When you’re in business for yourself, you know you must be on your A game at every networking event. Do you also have your game face on when someone asks what you do after your yoga class or while standing in line for coffee? New clients tend to show up in the strangest of places and the idea of the elevator pitch is that you’ll be ready to quickly and effectively communicate your value during any such opportunity. Whatever solution you offer, you’re more likely to end up selling its value on the fly than in a conference room full of decision makers.
You already know you offer a great experience and a dynamic final product. The 30-second sale gives you a chance to make sure your prospects know. The market is crowded and despite topnotch talent, you may struggle to get a seat at the table. Communicating confidently, clearly, and concisely keeps your business cards in demand and your phone ringing.
Three steps to a rockin’ elevator pitch
1. Conduct an internal branding session
To become the talent of choice, you must be ready to communicate your value—anywhere, any time. A branding session allows you to hash out your own questions about who you are and what makes you stand apart. The goal here isn’t to share notes from your branding session with a potential client. It’s just an exercise to make sure you have an incredibly strong understanding of your brand so that when the opportunity comes, you can share your back pocket value proposition at a moment’s notice. Treat your prospects like the big agencies do. They come to each interaction equipped to sell—knowing they must earn confidence to earn business. You don’t have to conduct an expensive, days long branding session (though you certainly can if you want to). Even a 30-minute exercise like this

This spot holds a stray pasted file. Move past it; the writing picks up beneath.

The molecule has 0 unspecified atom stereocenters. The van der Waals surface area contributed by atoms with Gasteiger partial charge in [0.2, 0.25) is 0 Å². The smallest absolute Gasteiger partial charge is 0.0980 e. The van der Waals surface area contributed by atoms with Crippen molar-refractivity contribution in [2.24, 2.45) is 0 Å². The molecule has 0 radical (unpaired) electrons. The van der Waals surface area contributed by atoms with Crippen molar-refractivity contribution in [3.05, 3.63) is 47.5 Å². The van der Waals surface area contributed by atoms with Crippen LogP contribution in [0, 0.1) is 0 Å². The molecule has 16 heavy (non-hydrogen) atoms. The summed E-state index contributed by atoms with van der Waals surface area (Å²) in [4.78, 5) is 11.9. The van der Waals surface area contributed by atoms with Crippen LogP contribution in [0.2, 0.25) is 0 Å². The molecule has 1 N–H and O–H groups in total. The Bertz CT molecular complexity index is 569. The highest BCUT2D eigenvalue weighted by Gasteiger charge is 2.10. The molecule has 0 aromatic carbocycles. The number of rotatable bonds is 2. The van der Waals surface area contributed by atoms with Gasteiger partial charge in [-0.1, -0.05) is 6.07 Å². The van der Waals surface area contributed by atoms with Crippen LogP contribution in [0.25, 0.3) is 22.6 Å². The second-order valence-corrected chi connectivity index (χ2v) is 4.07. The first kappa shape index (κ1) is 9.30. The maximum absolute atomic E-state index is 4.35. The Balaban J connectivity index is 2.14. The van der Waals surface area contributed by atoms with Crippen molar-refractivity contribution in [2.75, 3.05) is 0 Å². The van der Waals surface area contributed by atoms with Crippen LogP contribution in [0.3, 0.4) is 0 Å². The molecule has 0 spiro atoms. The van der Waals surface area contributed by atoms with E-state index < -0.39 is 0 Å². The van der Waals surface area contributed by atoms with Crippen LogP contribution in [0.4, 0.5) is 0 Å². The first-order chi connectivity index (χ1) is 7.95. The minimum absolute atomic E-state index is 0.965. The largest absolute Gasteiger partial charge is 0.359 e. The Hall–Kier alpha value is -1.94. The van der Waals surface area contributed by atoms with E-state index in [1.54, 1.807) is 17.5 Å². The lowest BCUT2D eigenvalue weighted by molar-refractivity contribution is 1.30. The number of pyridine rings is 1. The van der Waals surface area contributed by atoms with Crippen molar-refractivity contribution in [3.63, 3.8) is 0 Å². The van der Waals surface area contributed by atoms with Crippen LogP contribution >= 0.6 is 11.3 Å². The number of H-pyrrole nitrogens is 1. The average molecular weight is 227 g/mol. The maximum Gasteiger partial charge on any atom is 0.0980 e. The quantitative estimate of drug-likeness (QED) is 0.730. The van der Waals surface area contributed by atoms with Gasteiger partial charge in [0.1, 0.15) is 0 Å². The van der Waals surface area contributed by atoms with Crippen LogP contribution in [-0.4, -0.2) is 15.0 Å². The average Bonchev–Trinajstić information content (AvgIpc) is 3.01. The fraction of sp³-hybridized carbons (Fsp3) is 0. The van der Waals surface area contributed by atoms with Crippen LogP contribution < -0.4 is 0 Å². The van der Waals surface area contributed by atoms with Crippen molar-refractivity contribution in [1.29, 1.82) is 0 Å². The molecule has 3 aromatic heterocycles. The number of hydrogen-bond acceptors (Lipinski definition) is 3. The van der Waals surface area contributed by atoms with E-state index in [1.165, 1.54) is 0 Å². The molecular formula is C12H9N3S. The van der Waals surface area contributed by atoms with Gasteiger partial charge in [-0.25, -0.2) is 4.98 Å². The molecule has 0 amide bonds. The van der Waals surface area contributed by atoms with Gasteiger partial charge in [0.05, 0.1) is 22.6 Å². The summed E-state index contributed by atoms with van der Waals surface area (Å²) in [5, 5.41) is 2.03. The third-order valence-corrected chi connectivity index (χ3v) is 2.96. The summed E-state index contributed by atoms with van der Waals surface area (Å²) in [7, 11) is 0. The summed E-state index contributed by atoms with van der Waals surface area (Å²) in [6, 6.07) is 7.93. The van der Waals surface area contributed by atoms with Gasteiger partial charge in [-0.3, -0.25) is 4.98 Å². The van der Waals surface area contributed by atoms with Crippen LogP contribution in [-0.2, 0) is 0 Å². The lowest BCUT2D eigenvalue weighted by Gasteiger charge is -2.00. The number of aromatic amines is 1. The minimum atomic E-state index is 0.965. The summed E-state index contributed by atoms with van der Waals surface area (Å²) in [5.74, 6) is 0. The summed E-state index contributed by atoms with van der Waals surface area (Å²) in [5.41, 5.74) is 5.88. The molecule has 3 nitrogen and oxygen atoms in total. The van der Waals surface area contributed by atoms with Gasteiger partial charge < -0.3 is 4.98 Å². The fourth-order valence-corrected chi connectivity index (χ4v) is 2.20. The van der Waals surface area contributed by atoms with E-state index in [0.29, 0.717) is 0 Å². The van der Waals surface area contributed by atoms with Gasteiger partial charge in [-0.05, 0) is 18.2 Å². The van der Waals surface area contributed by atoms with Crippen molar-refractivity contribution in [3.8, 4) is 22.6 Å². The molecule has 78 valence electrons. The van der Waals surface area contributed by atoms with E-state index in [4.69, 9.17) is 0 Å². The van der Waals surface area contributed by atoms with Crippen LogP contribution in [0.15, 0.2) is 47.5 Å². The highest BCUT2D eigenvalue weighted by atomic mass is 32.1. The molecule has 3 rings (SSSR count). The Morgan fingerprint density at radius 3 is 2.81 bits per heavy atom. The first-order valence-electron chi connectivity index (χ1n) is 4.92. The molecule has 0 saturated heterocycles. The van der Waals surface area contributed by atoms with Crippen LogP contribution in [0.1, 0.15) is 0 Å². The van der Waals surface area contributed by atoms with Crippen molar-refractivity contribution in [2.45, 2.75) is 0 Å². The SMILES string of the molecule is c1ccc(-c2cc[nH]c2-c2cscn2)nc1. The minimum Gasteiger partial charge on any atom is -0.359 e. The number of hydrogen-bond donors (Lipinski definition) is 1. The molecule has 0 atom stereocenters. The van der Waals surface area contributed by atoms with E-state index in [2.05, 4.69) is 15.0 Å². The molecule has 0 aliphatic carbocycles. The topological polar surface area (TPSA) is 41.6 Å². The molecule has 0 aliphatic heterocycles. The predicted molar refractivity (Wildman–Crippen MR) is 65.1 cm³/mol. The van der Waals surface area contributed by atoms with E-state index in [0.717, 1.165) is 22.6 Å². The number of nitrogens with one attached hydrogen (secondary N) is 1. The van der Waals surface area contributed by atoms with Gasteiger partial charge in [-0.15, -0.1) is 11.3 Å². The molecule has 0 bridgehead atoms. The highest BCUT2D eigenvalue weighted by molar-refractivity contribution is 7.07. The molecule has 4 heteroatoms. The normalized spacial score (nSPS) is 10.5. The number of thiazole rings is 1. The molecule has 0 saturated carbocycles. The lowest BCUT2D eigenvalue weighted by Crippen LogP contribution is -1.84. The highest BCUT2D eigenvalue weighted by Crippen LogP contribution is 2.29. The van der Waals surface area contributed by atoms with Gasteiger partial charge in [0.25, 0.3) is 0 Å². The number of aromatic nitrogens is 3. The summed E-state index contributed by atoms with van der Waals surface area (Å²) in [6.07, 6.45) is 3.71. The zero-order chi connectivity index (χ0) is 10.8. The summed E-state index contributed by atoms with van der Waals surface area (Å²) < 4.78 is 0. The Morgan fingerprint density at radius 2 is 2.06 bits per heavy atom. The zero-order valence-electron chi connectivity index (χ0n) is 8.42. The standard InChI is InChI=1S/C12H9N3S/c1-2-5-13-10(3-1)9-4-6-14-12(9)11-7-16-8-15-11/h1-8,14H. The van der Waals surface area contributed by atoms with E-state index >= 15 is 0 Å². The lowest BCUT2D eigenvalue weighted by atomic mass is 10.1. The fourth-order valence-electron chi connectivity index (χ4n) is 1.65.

, from The Muse, can do wonders.
2. Practice, pitch, and practice more
Consider your services, strengths, and technology assets from your potential client’s perspective so you can communicate in a way that resonates with them. They must walk away understanding how working with you benefits them. Practice your pitch for your partners, friends, and business associates. Record yourself responding to questions so you can bolster the areas that come across weaker than others. Practice responding to concerns about price as well as curveball questions. If you’re not so familiar with all of these ideas that you could talk about them in your sleep, you’re not ready for an on-the-fly opportunity to sell your services.
3. Create opportunities:
Once you have all your cards in your back pocket, create opportunities to play them. This can be called creating your own luck or networking your face off
. Effective and consistent industry networking is the foundation for your growth. Identify key stakeholders within your network and pursue departments and businesses you know are an obvious or immediate fit. Spend time in the right places so you can put yourself on the other side of the table. Show up where potential clients hang out. Drink lots of coffee. Eat two lunches a day if it gives you an opportunity to share your value. Create your seat at the table—whether you were invited or not.
Being comfortable with your brand and sales pitch means that the next time you meet a potential prospect on the fly, your handshake will be firm, not clammy; your delivery will be confident, not desperate; and your pitch will compel your prospect to ask for your business card. Follow theses steps to be ready for when those strange and serendipitous moments present themselves.
About Crew Connection
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